2 TB onion powder (I used dehydrated onion flakes because that’s what we had)

1 TB turmeric

2 tsp dried dill weed

2 tsp marjoram (I used 2 tsp mixed herbs which has sage and marjoram in it)

2 tsp dried lemon peel (I left this out as I could not find it in the shops)

1 tsp celery seed

1 tsp basil

1 tsp thyme

1 TB dried parsley

1.Place all ingredients except parsley in a food processor in the listed order and blend until powdered together. 

2. Add parsley and pulse to blend

3. Store in an air tight container


4. To use--combine 1 tsp of powder with 1 cup water.

That’s it! I had it made in less than 10 minutes and that included clean up.

It tastes delicious--just as good as the commercial ones and possibly better as you know it is not full of fillers, palm oil, animal suffering and junk.

Look at the ones you buy and if you are shocked with the unpronounceable ingredients, palm oil or MSG then give this one a try.

Friday, 13 December 2013

A Kenning

Have you ever heard of a type of poem called a kenning? No, neither had I until recently. If you want to read more about them and see some examples go here:

 Yesterday we were writing them in year 4 about Boudicca and the Romans and it seemed like great fun so I decided to write one about myself.


I am…

An avid recycler

An open drawer leaver

A theatre goer

A book reader

A train traveller

An Oz collector

An animal protector

A green bean hater

A joke teller

A Doctor Who watcher

A spider nurturer

A jewellery maker

A library user

A mind changer

A kale devourer

A badger protester

A ukulele player

A razor refuser

An art buyer

A letter writer

A tradition keeper

Why don’t you have a go at writing one about yourself?

Wednesday, 11 December 2013

What do you call a man who hangs on a wall?


Boom boom!

 It’s that time of year again, folks. Advent and the coming of Christmas is my favourite time of year. Time to light candles and read a poem or holiday quotation to warm our hearts. Time to celebrate my birthday with the traditional leek and potato soup, decorating the Christmas tree and watching (and blubbing through) The Muppet’s Christmas Carol. A time for silly puns and terrible jokes in Christmas crackers. Time for shouting “Oh no it isn’t!” and  “He’s behind you!” at the Panto.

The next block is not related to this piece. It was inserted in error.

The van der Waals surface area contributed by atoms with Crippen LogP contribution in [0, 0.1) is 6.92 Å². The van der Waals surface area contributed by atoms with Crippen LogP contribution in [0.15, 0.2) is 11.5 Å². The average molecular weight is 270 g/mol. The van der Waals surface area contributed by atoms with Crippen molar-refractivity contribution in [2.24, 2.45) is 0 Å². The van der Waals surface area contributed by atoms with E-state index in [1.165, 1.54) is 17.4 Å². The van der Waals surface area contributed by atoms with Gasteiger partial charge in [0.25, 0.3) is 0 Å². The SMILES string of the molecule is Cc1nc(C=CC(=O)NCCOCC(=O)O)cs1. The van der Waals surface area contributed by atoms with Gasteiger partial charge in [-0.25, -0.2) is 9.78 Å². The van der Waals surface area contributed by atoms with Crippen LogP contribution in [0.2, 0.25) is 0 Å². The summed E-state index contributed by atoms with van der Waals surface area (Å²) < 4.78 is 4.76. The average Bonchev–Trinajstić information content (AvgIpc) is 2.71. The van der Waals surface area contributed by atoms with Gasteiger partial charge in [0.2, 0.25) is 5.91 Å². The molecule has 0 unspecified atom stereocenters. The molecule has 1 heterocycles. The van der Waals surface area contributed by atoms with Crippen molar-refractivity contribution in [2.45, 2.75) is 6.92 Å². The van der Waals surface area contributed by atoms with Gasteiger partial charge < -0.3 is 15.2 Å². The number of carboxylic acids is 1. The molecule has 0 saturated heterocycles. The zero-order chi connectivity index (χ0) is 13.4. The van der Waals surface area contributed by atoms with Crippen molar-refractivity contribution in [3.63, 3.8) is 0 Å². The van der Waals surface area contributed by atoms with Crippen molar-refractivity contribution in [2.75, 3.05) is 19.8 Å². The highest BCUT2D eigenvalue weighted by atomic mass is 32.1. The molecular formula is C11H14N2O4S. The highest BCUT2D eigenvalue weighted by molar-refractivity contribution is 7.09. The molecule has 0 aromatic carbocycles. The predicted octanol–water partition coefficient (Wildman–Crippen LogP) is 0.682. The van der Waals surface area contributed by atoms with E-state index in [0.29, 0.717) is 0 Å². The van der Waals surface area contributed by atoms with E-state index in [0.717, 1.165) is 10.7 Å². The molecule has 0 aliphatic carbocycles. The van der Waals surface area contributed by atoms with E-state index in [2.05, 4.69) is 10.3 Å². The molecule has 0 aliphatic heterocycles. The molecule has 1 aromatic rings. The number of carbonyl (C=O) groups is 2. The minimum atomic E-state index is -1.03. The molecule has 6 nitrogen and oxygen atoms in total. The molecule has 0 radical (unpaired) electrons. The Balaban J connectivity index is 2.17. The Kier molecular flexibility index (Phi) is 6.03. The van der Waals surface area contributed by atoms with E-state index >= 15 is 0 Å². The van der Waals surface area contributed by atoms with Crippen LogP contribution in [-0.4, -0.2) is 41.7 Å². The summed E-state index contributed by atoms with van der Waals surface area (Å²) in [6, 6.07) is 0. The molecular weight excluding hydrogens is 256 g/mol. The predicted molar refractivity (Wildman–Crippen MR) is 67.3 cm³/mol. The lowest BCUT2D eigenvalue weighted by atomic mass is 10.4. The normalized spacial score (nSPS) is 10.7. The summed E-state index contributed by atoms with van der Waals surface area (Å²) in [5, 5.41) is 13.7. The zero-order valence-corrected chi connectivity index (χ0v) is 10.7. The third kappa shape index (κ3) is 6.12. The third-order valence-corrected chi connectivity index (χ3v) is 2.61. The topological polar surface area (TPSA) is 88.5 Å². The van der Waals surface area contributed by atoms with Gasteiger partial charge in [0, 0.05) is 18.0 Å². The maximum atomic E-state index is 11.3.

What’s not to love?  

Spiderman and I often just club in together for our gifts--buy tickets for an experience or purchase something we both love to share. You may recall last month we purchased a fantastic drawing from the wonderful illustrator and cartoonist Tom Gauld.  He very kindly offered to hold back another drawing  for us that we had our eye on  until December. Well, it’s December folks! Our purchase of Interview With a Cultural Teddy Bear has arrived!
Embedded image permalink

 This cartoon featured on the blog last year as just one we had seen and found funny and quirky. Who knew it would someday belong to us?

Spiderman excelled himself for my birthday, getting me some more amazing artwork and supporting a good cause. Our friend Chris Priestley  is one of the best young adult writers of our age. His Tales of Terror series invoke a real sense of unease and delicious tingling down the back of your spine as you read them and his novels inspired by great works of literature such as Mister Creecher (Frankenstein) and The Dead Men Stood Together (The Rime of the Ancient Mariner)  are some of his finest. They take a refreshing look at the original source and fill in details that the authors gloss over.  Mister Creecher fills in the bits where Frankenstein and Clerval travel to England to find the parts to create a mate for the creature. This book is possibly one of the best written books I have ever read and it cleverly woven (just to make it that bit better) with Charles Dickens’ Oliver Twist, Mary Shelley (who actually wrote Frankenstein) and her husband Romantic poet Percy Bysshe Shelley as well as a whole host of literary and culteral references But before Chris was a writer, he was an artist and illustrator.

Spiderman stumbled across an auction in aid the typhoon in the Philippines and Chris had kindly donated some works. Spiderman bid on it and won and so we are the proud owner of the original cover art from Mister Creecher and a personalised copy of the book.

 Here is the pen and ink drawing for the cover of Mister Creecher. Please click on the picture so you can see it in all its glory. I’m not sure you will be able to see all the details, but the skin stretched tightly over the skull and the look of anguish in the creature’s dead eyes are truly haunting.

It also came with this one--a picture of the graves.

The two pictures were married together on the computer to form the cover which looks like this when you buy it in shops:

 And here is the front of the book, personalised to me with a happy birthday message and a pile of skulls. Every girl wants a pile of skulls for her birthday.

I know I do.